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Blue Heeler Dog Breed Profile

Looking into getting a Blue Heeler puppy? Well, you’ve come to the right place. Here we’ll go over some history and facts about Blue Heelers and what it takes to create a warm loving environment once you’ve chosen a precious pup.

History of Blue Heeler

The Blue Heelers original location is dated back to the mid-1800s originating in Australia. Robert Kaleski is the first known person to start breeding Blue Heelers, starting in 1893. Blue Heelers are fantastic at herding and have honed that skill which helped them in becoming known for helping develop Australia's beef industry. They became famous for this and when they were later brought to America in 1980, the American Kennel Club took notice. Since then, they’ve been a beloved dog in the herding community and across the world.

Different names or Types of Blue Heelers


ACD
Australian Cattle Dog (Most Common)
Cattle Dog
Red Heeler
Queensland Heeler
Australischer Treibhund
Australian Heeler
Hall’s Heeler
Recognition:
American Kennel Club – AKC
Australian National Kennel Club – AKNC
Canadian Kennel Club – CKC
American Canine Registry – ACR
American Canine Association Inc – ACA
Continental Kennel Club – CKC
America’s Pet Registry, Inc – APRI
Animal Research Foundation – ARF
Federation Cynologique Internationale – FCI
Dog Registry of America, Inc – DRA
United Kennel Club – UKC
National Kennel Club – NKC
Kennel Club of Great Britain – KCGB
North American Purebred Registry, Inc – NAPR
New Zealand Kennel Club – NZKC

Blue Heelers Appearance & Characteristics


The Blue Heeler (also named the Australian Cattle Dog) is strong and stout. They are born white and as they grow and get older, their color starts to show up and become more prominent. However, any color on their face when they are born stays throughout their life. Their behavior is on point! They excel at learning new tricks and thrive with change. They can, however, be trained very well and are super obedient. The Australian Cattle Dog is about 30-69 lbs and anywhere from 17 inches for males and females to 20 inches for males in height and females 19 inches in height. Making females just slightly smaller than males.

The Blue Heeler dog’s coloring is blue or red speckle. Blue or blue-mottled includes black, blue, or tan markings on the head.

Pictures of Blue Heelers - Australian Cattle Dogs

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Personality and Temperament

 Blue Heelers are very good dogs--loyal, easy to train, and great with families. They have a lot of energy and need space and attention to get all their energy out. They are very obedient and can learn new commands fairly quickly. They also can be protective of their territory as some dogs are. All these traits are dependent on nature and nurture. This includes heredity, what has been passed down as well as training. Training has a lot to do with how these dogs will act in social situations. They have keen herding and protective instincts but can be very loving with his owner and family.

Since this breed is best at herding cattle long distances, its needless to say they have a lot of energy. That leads us to the knowledge that if they aren’t given a task to use that energy, they may use it to get into trouble in the house. We all know it’s better to give a dog an outlet than to come home and find your favorite pair of shoes in disrepair. On the flip side, he can be a great addition to any family as a loving, energetic companion.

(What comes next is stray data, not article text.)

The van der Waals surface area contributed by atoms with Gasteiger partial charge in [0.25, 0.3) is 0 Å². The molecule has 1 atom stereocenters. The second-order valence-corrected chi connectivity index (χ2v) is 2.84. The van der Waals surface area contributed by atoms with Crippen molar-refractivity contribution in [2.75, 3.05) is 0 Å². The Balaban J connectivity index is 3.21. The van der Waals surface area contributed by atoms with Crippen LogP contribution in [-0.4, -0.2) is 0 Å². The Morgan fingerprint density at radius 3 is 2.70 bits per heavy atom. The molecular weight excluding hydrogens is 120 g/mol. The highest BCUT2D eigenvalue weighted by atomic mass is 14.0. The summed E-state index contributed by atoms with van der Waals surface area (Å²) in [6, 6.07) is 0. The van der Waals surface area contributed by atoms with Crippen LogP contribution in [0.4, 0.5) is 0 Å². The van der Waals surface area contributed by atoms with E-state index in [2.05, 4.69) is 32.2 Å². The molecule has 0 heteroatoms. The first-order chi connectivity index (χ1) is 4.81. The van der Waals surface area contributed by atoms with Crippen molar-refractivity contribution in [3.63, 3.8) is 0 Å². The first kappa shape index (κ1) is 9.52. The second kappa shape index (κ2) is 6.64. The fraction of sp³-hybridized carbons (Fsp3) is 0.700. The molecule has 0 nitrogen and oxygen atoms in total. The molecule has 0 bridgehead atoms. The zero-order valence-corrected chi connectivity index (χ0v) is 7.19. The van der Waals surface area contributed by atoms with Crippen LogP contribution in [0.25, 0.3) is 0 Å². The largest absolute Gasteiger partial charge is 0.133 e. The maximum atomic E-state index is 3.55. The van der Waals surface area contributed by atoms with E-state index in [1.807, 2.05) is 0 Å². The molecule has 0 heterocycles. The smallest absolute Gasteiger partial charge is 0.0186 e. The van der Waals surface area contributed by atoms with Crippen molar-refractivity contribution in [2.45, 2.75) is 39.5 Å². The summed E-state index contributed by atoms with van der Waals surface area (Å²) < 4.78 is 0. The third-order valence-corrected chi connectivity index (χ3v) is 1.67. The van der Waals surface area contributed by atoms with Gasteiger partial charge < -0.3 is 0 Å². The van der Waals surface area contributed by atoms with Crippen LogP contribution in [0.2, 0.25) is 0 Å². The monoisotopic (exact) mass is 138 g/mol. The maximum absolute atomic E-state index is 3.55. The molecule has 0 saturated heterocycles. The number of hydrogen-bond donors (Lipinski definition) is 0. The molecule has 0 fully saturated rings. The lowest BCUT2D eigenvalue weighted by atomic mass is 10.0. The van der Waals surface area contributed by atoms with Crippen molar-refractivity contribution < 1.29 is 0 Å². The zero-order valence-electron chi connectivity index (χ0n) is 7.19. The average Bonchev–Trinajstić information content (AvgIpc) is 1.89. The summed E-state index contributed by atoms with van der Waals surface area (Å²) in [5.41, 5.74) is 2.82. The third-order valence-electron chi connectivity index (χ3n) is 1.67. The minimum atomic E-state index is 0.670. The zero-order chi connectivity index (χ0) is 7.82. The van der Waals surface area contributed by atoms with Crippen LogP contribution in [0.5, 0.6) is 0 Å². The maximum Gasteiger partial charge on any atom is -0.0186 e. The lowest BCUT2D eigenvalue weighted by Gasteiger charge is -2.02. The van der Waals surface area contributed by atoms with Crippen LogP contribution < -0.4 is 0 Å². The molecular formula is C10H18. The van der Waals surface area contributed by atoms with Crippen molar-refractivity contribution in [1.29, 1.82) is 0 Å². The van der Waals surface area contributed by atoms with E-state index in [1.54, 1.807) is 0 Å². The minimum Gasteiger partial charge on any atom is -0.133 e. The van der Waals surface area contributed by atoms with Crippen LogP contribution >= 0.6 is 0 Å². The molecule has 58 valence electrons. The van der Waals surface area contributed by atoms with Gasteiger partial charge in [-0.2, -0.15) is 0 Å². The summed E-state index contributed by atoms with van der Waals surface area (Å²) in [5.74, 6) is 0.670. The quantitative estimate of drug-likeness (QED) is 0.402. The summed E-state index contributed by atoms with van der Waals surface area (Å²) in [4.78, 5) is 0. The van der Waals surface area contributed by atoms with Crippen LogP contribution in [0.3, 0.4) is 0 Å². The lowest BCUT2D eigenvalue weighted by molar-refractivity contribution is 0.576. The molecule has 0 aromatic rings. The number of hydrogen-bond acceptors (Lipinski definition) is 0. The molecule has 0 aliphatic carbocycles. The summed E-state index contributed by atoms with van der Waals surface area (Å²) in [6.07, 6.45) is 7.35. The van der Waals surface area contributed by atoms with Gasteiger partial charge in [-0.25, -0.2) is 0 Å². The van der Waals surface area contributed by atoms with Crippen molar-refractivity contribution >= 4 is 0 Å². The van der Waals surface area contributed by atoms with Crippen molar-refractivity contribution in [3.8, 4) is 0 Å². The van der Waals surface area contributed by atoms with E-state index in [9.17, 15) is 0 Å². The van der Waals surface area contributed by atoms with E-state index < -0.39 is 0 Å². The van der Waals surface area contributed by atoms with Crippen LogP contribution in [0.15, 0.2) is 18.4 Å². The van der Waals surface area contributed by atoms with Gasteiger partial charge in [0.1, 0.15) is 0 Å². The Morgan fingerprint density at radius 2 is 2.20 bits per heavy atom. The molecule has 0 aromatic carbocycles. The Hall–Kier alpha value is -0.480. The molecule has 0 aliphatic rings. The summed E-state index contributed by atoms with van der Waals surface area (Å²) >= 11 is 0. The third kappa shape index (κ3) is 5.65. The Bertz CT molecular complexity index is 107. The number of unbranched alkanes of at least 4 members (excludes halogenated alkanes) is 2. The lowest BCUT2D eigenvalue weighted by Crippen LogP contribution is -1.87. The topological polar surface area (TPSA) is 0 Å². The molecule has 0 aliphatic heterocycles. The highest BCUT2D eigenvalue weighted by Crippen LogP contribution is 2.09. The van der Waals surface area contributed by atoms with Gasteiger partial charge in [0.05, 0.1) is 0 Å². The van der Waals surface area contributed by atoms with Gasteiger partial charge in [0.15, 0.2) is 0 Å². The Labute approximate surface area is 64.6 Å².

Health and wellness


It is a very good idea to make sure the Australian Cattle Dog gets a lot of activity and stimulation so it doesn’t get into trouble. They can be a great companion when properly trained and kept busy.

They need constant grooming. They shed so plan on brushing their coat during the week and baths as needed, I’d plan on at least twice a month. Also, be sure to be brushing their teeth and checking their ears for infections. You’ll want to make sure you find a good veterinarian to give them check-ups.

Blue Heeler Puppy Information


It is very important for these pups to be trained from an early age. They normally come out white but then become blue or red colored. They are super cute and fun and have a lot of energy. It helps for them to remain with their siblings until 8 weeks or so as they learn to socialize. During this time it is a great idea to keep them in an area where they can learn to potty train on a pad and to be around other pups, however, it would be your job to teach them things such as not to bark (or if you prefer them to bark, then to teach them when to bark) and how to sit, stay, and eventually take them to potty outside in a designated area. They are very obedient dogs so training shouldn’t be too difficult when done correctly.

Blue Heeler dog breeders can be found through word of mouth or online. Prices range from $150 for an adult to $1200+ for a show puppy or a puppy to breed. A quality puppy can be found for around $750.

In conclusion, Blue Heelers can be excellent companions when loved and trained well. Be careful to train wisely as you won’t want the puppy to bite or have aggression toward other dogs or people. Once trained they are extremely obedient and kind. Remember to keep them busy so they don’t cause mischief. And As far as the shedding goes, just make sure to groom properly and often. If you do all of these things, they will be the most obedient and loyalist of companions and you will have a very happy puppy and a very happy owner.

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